Hannah’s prayer (I Samuel 2:1-10) is almost word for word repeated by Mary in the Magnificat and with Tamar, Rahab, Ruth and Bathsheba we hear some of the voices of the women changing human history at God’s invitation.    The Magnificat is the longest piece of text spoken by a woman in the New Testament. 

In some countries such as India, Guatamala or Argentina, this text is banned from being spoken in liturgy or in public as being too revolutionary. Dietrich Bonhoeffer, a German pastor and theologian executed by the Nazis, called the Magnificat “the most passionate, the wildest, one might even say the most revolutionary hymn ever sung.”

This story of Advent is the story of women who change the course of human history as they choose God’s way for the world, and show the way towards Gospel justice, love, hope and peace.  

In the rest of Luke’s Gospel and as Acts make clear, Jesus, at enormous cost to himself picks up the words of the prophets and from all these women of God in his family and as told in the scriptures. He redefines the reality of his power as being against the powers and principalities of the world even though it is what we as human beings normally align ourselves with.

In contrast, Jesus’ most high status was seen in humility; his royal power was exercised through weakness and vulnerability.  God had no place to rest God’s head, there was no welcome home; and he consorted with vagrants, tax collectors, women, those who were poor and outcast, the ill and disabled.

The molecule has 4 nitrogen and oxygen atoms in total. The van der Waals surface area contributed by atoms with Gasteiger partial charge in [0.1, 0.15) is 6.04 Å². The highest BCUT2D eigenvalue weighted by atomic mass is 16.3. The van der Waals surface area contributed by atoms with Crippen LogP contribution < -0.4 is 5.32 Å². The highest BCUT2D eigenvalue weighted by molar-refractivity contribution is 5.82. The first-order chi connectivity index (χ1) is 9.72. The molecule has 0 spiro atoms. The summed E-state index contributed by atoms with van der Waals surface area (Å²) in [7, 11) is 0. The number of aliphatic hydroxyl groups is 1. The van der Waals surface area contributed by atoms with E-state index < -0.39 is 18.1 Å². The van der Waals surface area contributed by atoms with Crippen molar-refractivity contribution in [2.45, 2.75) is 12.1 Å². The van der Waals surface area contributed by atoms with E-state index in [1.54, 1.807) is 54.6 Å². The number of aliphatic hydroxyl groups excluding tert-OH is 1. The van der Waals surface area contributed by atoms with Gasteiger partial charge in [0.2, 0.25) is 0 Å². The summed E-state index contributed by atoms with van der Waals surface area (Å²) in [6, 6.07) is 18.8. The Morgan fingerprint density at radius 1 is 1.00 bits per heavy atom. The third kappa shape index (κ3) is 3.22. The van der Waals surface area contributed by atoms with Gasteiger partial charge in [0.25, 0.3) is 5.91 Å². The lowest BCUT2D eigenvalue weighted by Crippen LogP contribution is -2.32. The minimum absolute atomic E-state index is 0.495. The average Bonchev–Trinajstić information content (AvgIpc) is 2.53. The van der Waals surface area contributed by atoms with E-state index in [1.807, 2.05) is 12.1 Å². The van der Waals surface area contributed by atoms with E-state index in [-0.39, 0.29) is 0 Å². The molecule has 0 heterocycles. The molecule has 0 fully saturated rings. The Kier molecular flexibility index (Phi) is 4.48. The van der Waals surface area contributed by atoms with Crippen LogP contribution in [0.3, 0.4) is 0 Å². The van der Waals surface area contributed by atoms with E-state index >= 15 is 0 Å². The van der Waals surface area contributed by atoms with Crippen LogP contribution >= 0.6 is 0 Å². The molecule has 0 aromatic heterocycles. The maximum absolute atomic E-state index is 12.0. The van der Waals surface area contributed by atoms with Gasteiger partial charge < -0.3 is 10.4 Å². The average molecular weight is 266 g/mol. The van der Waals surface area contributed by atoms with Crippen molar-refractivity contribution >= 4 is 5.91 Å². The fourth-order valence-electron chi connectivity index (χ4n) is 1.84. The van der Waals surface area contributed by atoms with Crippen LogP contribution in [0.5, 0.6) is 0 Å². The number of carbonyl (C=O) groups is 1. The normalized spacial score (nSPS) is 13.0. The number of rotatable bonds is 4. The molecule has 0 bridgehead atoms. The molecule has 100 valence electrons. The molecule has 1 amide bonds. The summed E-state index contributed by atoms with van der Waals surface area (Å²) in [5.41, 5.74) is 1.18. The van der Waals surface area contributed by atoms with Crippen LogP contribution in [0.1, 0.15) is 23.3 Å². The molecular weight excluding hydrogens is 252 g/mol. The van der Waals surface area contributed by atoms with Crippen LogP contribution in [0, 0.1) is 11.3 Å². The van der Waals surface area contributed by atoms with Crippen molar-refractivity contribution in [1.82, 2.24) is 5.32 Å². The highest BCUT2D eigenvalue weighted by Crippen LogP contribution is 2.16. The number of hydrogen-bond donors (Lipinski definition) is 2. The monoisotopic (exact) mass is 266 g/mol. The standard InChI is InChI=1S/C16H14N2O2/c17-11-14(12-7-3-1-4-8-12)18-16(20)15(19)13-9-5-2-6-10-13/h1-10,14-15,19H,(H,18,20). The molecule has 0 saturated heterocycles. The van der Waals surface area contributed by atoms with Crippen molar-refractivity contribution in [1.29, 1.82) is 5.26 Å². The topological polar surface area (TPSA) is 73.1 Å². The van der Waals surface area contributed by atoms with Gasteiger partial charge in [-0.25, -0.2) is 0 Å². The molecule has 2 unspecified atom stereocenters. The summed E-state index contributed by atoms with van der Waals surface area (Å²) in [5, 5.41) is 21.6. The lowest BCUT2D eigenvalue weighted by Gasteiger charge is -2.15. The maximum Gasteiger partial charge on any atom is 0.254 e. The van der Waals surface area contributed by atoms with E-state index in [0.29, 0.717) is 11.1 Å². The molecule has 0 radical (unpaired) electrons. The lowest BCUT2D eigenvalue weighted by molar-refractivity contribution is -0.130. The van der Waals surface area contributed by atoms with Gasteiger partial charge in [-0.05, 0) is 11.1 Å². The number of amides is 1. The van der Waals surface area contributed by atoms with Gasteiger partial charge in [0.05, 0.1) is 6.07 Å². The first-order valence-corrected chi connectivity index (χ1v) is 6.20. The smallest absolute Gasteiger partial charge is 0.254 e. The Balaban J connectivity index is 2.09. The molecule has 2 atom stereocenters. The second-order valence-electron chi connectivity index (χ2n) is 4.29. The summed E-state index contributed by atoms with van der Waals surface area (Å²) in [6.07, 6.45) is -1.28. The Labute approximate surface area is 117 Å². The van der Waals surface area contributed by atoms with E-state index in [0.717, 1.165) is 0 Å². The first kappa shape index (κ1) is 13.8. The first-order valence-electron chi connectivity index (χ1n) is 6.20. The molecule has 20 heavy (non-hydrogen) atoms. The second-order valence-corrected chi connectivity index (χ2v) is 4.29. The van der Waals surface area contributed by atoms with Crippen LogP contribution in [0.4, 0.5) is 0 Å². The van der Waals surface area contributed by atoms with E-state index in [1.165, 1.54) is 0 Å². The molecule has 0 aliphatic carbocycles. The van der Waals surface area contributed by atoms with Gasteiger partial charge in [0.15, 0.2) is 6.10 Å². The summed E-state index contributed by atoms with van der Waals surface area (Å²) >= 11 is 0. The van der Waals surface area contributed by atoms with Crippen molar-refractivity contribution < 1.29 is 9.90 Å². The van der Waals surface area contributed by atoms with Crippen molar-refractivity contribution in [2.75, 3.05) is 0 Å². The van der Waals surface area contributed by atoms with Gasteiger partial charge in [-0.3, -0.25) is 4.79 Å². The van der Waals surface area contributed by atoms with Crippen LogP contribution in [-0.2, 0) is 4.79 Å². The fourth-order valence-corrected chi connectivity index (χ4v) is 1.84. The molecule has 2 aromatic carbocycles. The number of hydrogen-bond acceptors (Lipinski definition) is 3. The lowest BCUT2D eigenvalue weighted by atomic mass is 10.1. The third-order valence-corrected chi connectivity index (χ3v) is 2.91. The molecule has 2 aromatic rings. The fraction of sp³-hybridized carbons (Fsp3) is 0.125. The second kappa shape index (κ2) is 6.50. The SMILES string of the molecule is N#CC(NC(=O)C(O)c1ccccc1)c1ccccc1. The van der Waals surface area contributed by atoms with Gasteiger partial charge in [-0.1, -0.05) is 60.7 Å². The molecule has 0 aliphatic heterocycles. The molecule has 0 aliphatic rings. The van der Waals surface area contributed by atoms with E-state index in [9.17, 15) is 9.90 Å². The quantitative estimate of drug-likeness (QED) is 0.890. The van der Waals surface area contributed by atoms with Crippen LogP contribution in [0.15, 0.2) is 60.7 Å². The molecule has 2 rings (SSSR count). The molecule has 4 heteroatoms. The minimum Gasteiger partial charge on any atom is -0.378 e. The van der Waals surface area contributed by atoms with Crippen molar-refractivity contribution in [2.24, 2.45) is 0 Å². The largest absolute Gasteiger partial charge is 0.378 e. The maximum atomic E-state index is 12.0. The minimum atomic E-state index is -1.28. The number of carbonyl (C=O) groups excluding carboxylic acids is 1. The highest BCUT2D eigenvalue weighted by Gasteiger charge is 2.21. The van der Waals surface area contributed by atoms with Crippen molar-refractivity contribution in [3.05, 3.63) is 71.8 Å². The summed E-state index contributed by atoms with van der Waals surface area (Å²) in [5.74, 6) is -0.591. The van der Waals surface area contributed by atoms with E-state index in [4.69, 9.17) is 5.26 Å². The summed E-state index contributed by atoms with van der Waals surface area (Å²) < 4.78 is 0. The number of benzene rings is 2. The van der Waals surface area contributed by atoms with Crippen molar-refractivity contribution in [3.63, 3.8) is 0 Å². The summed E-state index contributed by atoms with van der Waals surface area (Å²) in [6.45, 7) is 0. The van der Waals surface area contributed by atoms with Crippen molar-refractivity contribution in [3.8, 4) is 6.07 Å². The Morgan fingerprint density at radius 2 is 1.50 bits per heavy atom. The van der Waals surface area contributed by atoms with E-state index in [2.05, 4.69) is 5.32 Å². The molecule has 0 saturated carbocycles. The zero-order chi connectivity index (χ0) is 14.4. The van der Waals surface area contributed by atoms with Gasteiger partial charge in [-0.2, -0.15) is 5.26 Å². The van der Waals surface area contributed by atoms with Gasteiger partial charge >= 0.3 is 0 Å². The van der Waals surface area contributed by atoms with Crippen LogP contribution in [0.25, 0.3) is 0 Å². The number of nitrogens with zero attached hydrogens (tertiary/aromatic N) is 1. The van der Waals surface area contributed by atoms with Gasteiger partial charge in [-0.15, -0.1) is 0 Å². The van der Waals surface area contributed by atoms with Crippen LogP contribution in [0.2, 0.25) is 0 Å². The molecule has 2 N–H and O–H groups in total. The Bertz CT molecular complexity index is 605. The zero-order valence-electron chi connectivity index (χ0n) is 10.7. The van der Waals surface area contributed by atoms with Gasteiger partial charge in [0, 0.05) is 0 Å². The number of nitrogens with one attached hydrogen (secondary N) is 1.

Finally, in the scandal of the cross and for those who lived afterwards in its shadow, God’s victory was hidden, the victory over human sin and pride was won unseen and at the time, looked very much like defeat. 

Mary’s child, God’s son overturned all the assumptions of the Messiah previously imagined.  Jesus tested and redefined all the beliefs in and of God. 

So my question to you now is one I am repeating from Meister Eckhart who wrote approximately 600 years ago: ‘What good is it to me if this eternal birth of the divine son takes place unceasingly but does not take place in me?’   What good is it to me if Mary is full of grace, if I am not also full of grace?

For all of us, for both men and women: what does it mean to give birth to God’s Son in the world because we are all meant to be mothers of God? How does that feel as your God given work in God’s kingdom in which you are a beloved child?

The truth of the Gospel is we human beings are containers of the holy.  God wants nothing less than for us to become pregnant with divine possibilities and then to give birth to the holy and precious in our time.   

The Gospel tells us this message has been extended to all of us, not just Mary. Every single one of us has received the invitation to help give birth to the kingdom of God.

Mary is one of the most famous individuals ever to answer the call to bear God’s will and witness into history. With her voice repeating the dreams of women from history through to today in her Magnificat, we recognise the first sign of the new covenant; the exaltation of the lowly, the prophetic imperative of justice being fulfilled and the promise of liberation confirmed.   

The birthing process has begun.   How are we responding?  Mary, the first disciple, said ‘yes’. She gave voice to Christ’s vision as the Son of God.  She followed Christ.  Now it is our turn.  Do you and I have the courage to do the same?

The Lord be with you. 

Lucy Morris
Lucy Morris
Anglican Priest, International Speaker, Published Author, Social Justice Advocate and Activist.